How the 5gallon plastic bucket came to the aid of grassroots environmentalists ?The plastic five-gallon bucket is the most humdrum of containers, yet it’s proved to be almost as versatile as duct tape. Creative sorts have turned buckets into toolboxes and ottomans, planters and panniers. And in recent years, some environmental activists have begun using the humble bucket for an even higher purpose: These days, five-gallon buckets may literally be saving lives.
Back in 1994, several years before Erin Brockovich and her boss Edward Masry saw their life stories reenacted on the big screen, Masry was representing a group of citizens from Rodeo, Calif., on the eastern side of San Francisco Bay. His clients lived near a Unocal oil refinery, and they were worried: They’d recently endured a major release of a refinery catalyst called catacarb, which had coated their neighborhoods with sticky goo. Hundreds of them had already gotten sick, and they’d been noticing odd smells around the Unocal site. “We realized there was no way for the people to monitor what was coming out of the refinery,” says Masry.
So Masry inaugurated his own monitoring program. He called up an environmental engineering firm and asked them to redesign the standard air-sampling device — known as a Summa canister, a stainless-steel unit that costs about $2,000 — into a cheap and accurate tool that private citizens could use. The engineers’ solution? The good old five-gallon bucket.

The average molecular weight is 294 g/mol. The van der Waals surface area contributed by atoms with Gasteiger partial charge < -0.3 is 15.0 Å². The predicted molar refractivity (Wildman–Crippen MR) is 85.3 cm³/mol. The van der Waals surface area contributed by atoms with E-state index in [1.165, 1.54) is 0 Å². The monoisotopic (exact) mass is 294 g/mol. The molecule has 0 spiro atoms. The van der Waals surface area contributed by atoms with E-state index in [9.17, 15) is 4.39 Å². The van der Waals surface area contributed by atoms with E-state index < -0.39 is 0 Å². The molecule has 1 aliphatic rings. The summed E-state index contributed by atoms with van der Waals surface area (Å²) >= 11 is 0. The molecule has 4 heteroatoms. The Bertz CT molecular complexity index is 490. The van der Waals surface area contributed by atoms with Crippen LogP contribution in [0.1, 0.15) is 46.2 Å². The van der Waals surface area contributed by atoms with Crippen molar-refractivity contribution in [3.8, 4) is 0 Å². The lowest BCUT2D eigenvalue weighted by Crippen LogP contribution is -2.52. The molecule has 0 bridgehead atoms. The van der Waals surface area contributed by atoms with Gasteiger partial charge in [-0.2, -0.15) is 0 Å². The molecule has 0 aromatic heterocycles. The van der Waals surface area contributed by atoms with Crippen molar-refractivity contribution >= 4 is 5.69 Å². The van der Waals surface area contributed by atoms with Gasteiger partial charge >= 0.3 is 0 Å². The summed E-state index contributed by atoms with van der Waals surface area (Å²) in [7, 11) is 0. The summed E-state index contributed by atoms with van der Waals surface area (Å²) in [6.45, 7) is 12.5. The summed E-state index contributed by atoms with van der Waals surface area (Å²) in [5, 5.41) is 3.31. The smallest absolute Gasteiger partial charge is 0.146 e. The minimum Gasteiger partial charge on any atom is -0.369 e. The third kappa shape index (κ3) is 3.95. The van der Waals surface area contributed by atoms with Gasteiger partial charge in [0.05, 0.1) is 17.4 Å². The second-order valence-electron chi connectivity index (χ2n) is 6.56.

The engineers brought the cost of the sampling unit down to about $250 by housing its guts in an airtight plastic bucket. Once a “grab sample” of air is taken with the bucket, the heavy-duty Tedlar bag inside can be sealed and sent to a lab for analysis. Masry gave 30 buckets to Rodeo citizens, encouraging them to keep tabs on future releases from the Unocal refinery. “The amount of releases dropped dramatically,” he remembers. Two years later, thanks in part to the data collected by refinery neighbors, Unocal settled the citizens’ lawsuit, paying a total of $80 million to the 6,000 residents injured by the catacarb release.
Denny Larson, then part of a local group called Communities for a Better Environment, saw huge political potential in the engineers’ invention. Larson wanted an even cheaper, simpler version of the bucket, so he and his coworkers started searching for substitute parts at camping stores, boat shops, and vacuum-cleaner dealers. They eventually shaved the cost down to about $75 per unit, and designed a guerrilla environmental monitoring program that included protocols for data collection. Larson started hawking the program to grassroots activists in the Bay Area, and in 1995 his group got a private grant to take their buckets on the road. And thus the Bucket Brigade was born.
Today, there are about 25 Bucket Brigades active in the United States, ranging from California to Philadelphia and Texas to North Carolina. They keep an eye on oil refineries, chemical plants, and even large-scale hog farms. Most are based in “fenceline” neighborhoods — communities located next to industrial sites — and most use the protocols developed by Larson and his coworkers. Each has a team of “sniffers” to detect unusual odors, and a team of samplers to confirm the sniffers’ suspicions via the buckets.
Larson says he’s seen this power embraced around the world. “People get so excited when they build the bucket, get the test results, and find out what they’re breathing for the first time,” he says. “Man, when they go after companies and regulators, you’d better not be in their way.”